Wednesday, February 27, 2008

Another cup of coffee, another piece of my mind

This morning I went to Starbucks (only because the good downtown coffee houses are two miles and a traffic jam away) and it hadn't changed. What was all that free publicity about? All those news reports about the three-hour re-education camp for their employees last night? All that corporate foam about regaining "the soul of the past"?

Just make a decent cup of joe, for chrissakes, and stop giving them fake Italian names. Charge a little less, no, a lot less. And give James Taylor a break.

It was just the same in there. The same commuters, fueling up on burnt-tasting brew. The same unappealing brown pastries in the plastic box. The same soundtrack telling you to get out before you start yearning for elevators.

Of course, the only reason Starbucks closed down simultaneously all across the nation, like some kind of coffee brown-out, was for the publicity. (Florida was blacked out from Daytona to the Keys, and that got less publicity.) The fact is, Starbucks had to do something, what with their stock dropping, stores going belly up and the failure of their plan to put four green Dilbert-traps at every intersection and addict the nation to caffeinated hot, sweet milk priced at $5,000 a barrel.

That's what they're selling, not their coffee, which tastes like eau de ashtray.

If you want the soul of the past, go to Caffe Trieste in North Beach (or even its Sausalito branch). Or go to any coffeehouse where the only uniforms worn by baristas is inked skin and a studded nose. Hell, I even went to a Dunkin' Donuts when I was back in Massachusetts and (talk about the soul of the past) the coffee reminded me of my youth working night shifts, recovering from concerts and pulling all-nighters for exams.

Alas, I hear Dunkin' Donuts is introducing caffe lattes, or as they call them in venti-doppio land, "lattes." It just means "milk," people. It also means trouble. I want my cops drinking coffee regular. Make that "cawrfee regulah."

Monday, February 25, 2008

A mighty windy meme

There's no "I" in "meme," but there are two "me's." In fact, since I've been tagged by Chilebrown to play this game of "Things You Don't Know About Me," here are five facts about me. Rated PG for pretty gross.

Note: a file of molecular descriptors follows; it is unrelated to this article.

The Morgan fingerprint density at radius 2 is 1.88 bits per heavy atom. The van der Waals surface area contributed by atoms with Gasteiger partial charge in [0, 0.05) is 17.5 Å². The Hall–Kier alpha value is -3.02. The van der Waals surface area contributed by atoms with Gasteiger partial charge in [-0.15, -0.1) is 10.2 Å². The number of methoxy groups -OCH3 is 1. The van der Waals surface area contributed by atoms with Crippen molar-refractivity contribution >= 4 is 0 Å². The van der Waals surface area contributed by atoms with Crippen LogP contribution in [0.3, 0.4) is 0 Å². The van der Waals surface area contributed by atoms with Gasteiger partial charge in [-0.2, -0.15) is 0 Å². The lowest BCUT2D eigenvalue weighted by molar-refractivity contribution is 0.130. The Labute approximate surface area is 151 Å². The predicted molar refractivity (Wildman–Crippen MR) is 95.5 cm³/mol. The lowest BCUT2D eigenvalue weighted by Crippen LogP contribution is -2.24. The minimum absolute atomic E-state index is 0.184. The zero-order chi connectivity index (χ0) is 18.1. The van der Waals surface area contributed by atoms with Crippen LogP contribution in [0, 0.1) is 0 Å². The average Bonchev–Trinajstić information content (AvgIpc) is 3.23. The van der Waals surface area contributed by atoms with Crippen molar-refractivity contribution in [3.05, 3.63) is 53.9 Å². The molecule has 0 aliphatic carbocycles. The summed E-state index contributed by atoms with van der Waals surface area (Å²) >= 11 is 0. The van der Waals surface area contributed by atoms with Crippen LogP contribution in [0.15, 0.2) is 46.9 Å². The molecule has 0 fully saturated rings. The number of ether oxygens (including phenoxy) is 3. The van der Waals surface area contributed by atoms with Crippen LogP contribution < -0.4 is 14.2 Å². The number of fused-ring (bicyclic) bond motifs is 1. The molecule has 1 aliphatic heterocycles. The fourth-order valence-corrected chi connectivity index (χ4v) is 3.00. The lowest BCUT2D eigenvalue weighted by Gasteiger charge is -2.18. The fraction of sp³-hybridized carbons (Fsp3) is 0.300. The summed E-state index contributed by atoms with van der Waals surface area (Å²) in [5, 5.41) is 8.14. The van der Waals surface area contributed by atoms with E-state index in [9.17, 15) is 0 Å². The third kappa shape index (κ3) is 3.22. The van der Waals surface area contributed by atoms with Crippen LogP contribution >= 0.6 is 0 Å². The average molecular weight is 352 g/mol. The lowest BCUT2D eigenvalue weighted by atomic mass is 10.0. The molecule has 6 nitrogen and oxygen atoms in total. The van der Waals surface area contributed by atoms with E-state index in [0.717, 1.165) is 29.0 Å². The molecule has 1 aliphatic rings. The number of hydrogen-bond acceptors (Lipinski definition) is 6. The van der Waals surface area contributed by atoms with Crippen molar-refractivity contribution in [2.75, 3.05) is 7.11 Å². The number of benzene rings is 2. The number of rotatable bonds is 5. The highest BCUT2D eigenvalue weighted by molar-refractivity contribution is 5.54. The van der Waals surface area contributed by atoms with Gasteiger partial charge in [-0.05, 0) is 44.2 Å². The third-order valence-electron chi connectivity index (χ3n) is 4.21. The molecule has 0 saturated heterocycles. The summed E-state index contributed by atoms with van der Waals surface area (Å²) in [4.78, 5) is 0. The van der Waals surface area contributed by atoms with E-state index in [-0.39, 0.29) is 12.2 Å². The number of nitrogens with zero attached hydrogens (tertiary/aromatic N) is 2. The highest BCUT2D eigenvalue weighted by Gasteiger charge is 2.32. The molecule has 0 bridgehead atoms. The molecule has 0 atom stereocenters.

1. The first live concert I attended starred the Kingston Trio.
2. The second starred Peter, Paul and Mary.
3. The third starred Bob Dylan. Most of the Brown University audience was gone by intermission because he couldn't sing.
4. That was in February, 1963, and about three years later I started claiming that Dylan was my first concert.
5. I only stayed because he'd written a couple of Peter, Paul and Mary songs.

I'm supposed to tag five more people, but I'm too much of a geezer to know how to do it. So feel free to do your own "Five Facts" meme or forward your embarrassing musical revelations to, well, me.

Saturday, February 02, 2008

Raising McCain with the GOP

Everybody around here wants to know: Who're you voting for, Barack or Hillary? Everybody around here being a Democrat.

Well, I don't know. If only I were in Chicago and could vote twice. Or, here's another wish: If only I could vote for John McCain again.

That's right, I voted for him in the 2000 primary. I changed my registration to Republican so my vote would count, not for him so much, but against George W. Bush. Even then I knew the Busher was a snake in the brush and, besides, I'd met McCain and like many left-leaning media people, I leaned a little to the right and liked him. "Another media pinko for McCain," as his California campaign manager put it. At the time, in front of San Franciscans, McCain seemed so apologetic about the GOP positions on gays and abortion, almost as if this old Navy fighter jock was embarrassed by the religious nuts who dominated his party.

Anyway, however conservative McCain is - and he is plenty conservative - he would have been better than Bush turned out to be. He wasn't an alcoholic former prep-school cheerleader, a failure at everything, who had to overcompensate for his dad's success by adopting a cracker accent and invading Iraq, failing at that, too.

In the last few years McCain has put the "ick" in "maverick" by throwing his support to Bush's plutocratic (no relation to this blog) tax policies and threatening to keep us in Iraq for 100 years if necessary. Actuarily speaking, that's 90 years more than we can expect McCain to live and 105 years more than is good for the United States. So what's the appeal of this old goat?

Simply, Rush Limbaugh has warned that McCain's nomination would mean the destruction of the Republican Party and Ann Coulter has claimed that she would campaign for Hillary Clinton before she would endorse John McCain. All of this I want to see.

The Republican Party, as currently constituted, and as defined by a radio-enhanced drug addicts and Jimmy Choo-wearing bigots, deserves to be destroyed.

The only problem would be keeping McCain from winning the presidency. That I leave to the history-making Democratic ticket.